Myers also considers under-cabinet LED lighting an essential component for lighting up countertops. “If you do a lot of cooking, you want to be able to see recipes and mix ingredients,” he says. “If my back is to the light source, I may end up shadowing what I’m working on. But if my light source is in front of me, above my eyeline, shining on whatever I’m working with, it’s going to give me much better work light.”
This type of cabinet lighting can also look stunning above cabinets and inside cabinets that have glass doors, according to Myers. Other popular kitchen lighting fixtures include pendant lighting with fabric shades, chandeliers, and even small lamps placed in a corner on the counter.
“The more little sources of light we can place around the room, the better the lighting system feels when everything’s turned on,” he says. “When all those are turned on without being turned up, the room can be really pretty. And it’s well-lit, but you’re not aware of any glaring source of light. It’s just that there’s light in every direction that you look, because in each case, there’s a light there.”× Expand
photo courtesy selavie photography
For the last 25 years, MiniMax Kitchen & Bath Gallery has served the Memphis community, providing a range of services, products, and designs for bathroom remodels. They are a one-stop-shop for bathroom plumbing fixtures, including bath tubs, whirlpools, showers, sinks, faucets, and more.
When clients come to MiniMax for bathroom design plans, the first thing designers consider is the homeowner’s lifestyle, according to company president Steve Juang. “The use of space is probably most important,” he says. “That will determine, what’s a better layout? What’s a better flow? What’s a better movement?”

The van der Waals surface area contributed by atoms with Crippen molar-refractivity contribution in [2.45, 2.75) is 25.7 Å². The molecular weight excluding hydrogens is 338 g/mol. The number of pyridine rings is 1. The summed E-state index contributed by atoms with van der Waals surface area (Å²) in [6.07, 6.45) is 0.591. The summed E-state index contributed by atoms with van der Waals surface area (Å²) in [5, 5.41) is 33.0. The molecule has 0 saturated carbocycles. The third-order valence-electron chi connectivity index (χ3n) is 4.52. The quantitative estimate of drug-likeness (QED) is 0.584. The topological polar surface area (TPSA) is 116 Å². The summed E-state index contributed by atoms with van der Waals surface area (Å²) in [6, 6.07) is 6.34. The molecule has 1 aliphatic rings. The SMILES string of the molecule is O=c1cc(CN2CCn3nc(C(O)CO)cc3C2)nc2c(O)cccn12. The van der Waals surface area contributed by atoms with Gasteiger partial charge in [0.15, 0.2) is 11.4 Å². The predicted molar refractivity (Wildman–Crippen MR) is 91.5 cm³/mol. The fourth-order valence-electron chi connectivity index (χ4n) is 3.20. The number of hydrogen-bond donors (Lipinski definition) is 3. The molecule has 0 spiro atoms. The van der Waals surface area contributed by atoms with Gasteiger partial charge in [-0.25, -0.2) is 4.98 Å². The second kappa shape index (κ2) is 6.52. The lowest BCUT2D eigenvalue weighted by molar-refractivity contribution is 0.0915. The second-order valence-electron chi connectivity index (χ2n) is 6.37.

For instance, a homeowner who prefers showering over soaking in a tub may want to consider getting rid of their soaker tub to make more space for a large shower stall. If the client chooses to install a standing shower, they can choose between a solid panel or tiles, but Juang says that tiles have been the most popular option.
“The key to tile showers is waterproofing,” says Juang. “You should choose porcelain tiles over ceramic, because ceramic is made up of red clay, which absorbs water.”
However, grout can absorb water, so if the client wants a truly waterproofed shower, Juang recommends selecting a solid panel made by Corian, which is not only completely antibacterial but also cost-effective.
If a soaker tub is desired, free-standing acrylic tubs have been popular with his clients. “You see those in magazines all the time,” Juang says. “People love them.”
Alternatively, for a more luxurious soaking experience, clients may want to opt for a whirlpool tub. For that, Juang recommends Jason Hydrotherapy tubs. “Most whirlpool brands accumulate gunk, but Jason actually has a patent on a connector that completely drains water out of the pipe and eliminates the chance of buildup,” he says.
When it comes to sinks, Juang says there are many options to choose from. “You can use a sink to bring out your own personality,” he says. “Everything from colors, to shapes, to styles like under mounted, halfway mounted, or vessels on top.”
However, clients typically choose a basic, rectangular-shaped bowl for its simplicity and clean lines. And to go along with that look, Juang says that the hot color for faucets has been matte black.
“Fingerprints don’t show, and it goes real well with that white and black, clean line look people are going for these days,” he says.